PLEASE NOTE: Bonifield & Rosenstengel will remain open and available to serve you during the COVID-19 crisis. We are offering our clients the ability to meet with us via telephone or video conference. Please call our office to discuss your options.
Bonifield & Rosenstengel
Get your free consultation today! 618-215-2412 local  866-223-2525toll free
Get your free consultation today!

618-215-2412 local  

866-223-2525 toll free

What is driving the rise in fatal construction accidents?

| Jul 11, 2014 | Workers' Compensation

Workers’ compensation is such a vital factor for many injured workers all around the country. Construction workers are especially familiar with workers’ comp, as they work in a dangerous industry that routinely experiences serious accidents that leave people and their families dealing with catastrophic injuries. Sadly, some of these accidents can leave people with fatal injuries.

In the wake of such an accident, whether the victim is injured or no longer with us, the individual and his or her loved ones deserve some support, if not compensation in the form of a civil lawsuit. This is where workers’ compensation comes in. It gives families some financial aid during a time when one of their own is unable to work.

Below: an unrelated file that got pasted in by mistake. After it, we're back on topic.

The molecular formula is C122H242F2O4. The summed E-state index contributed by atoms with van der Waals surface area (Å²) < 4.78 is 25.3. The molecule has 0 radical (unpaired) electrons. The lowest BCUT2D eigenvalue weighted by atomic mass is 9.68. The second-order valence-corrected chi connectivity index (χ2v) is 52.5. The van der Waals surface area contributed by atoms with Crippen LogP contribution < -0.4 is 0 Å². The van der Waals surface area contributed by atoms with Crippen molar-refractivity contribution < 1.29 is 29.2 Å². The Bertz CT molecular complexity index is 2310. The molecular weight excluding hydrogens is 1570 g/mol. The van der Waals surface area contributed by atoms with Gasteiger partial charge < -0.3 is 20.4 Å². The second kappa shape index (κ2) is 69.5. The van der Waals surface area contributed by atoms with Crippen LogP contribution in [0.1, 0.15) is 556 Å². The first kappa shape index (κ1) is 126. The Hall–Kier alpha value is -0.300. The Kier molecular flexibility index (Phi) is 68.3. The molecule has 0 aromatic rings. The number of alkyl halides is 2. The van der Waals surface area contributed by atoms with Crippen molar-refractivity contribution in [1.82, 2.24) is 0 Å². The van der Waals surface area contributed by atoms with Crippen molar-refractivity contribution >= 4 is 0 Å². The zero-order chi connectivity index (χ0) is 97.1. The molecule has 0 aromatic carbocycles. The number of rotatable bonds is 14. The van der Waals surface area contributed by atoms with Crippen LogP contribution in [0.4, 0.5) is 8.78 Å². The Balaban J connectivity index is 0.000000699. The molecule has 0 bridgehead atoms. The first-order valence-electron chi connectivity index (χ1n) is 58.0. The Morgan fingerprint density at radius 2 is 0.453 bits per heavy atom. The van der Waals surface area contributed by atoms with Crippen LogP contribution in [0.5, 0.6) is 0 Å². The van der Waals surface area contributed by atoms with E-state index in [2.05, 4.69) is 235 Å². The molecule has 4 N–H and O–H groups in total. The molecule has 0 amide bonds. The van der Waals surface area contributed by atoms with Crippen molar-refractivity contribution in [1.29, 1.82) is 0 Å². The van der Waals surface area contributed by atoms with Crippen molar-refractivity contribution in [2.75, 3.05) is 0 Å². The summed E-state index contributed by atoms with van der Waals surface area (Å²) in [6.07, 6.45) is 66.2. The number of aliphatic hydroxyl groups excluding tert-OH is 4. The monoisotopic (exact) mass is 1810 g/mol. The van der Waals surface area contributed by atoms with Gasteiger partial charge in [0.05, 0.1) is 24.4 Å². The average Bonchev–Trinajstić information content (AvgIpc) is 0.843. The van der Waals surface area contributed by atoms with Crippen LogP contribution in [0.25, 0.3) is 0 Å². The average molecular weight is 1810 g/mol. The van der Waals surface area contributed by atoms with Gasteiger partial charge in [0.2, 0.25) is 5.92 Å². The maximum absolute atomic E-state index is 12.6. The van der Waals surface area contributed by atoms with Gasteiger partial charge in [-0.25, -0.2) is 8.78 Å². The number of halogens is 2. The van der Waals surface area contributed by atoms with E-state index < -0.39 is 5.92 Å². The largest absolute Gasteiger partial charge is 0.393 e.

We bring all of this up in the wake of some disturbing new information about the fatal accident rate in the construction industry here in the United States. In 2012, 9.9 people died per 100,000 workers in the construction industry as a result of work accidents. Just a year before, the rate was only 9.1 deaths per 100,000 workers. That’s a dramatic jump in just one year.

The reason isn’t entirely clear for the big leap in work fatalities in the construction industry, but some believe a boom in the energy industry is also leading to a boom in the construction worker fatality rate. With the energy industry thriving, more people are moving to remote or rural areas. In turn, these areas need new facilities and they need to be built up. That’s where the increased construction work — and skyrocketing fatality rate — comes from.

Source: Business Insurance, “Construction growth brings increase in number of worker fatalities,” Stephanie Goldberg, July 6, 2014


FindLaw Network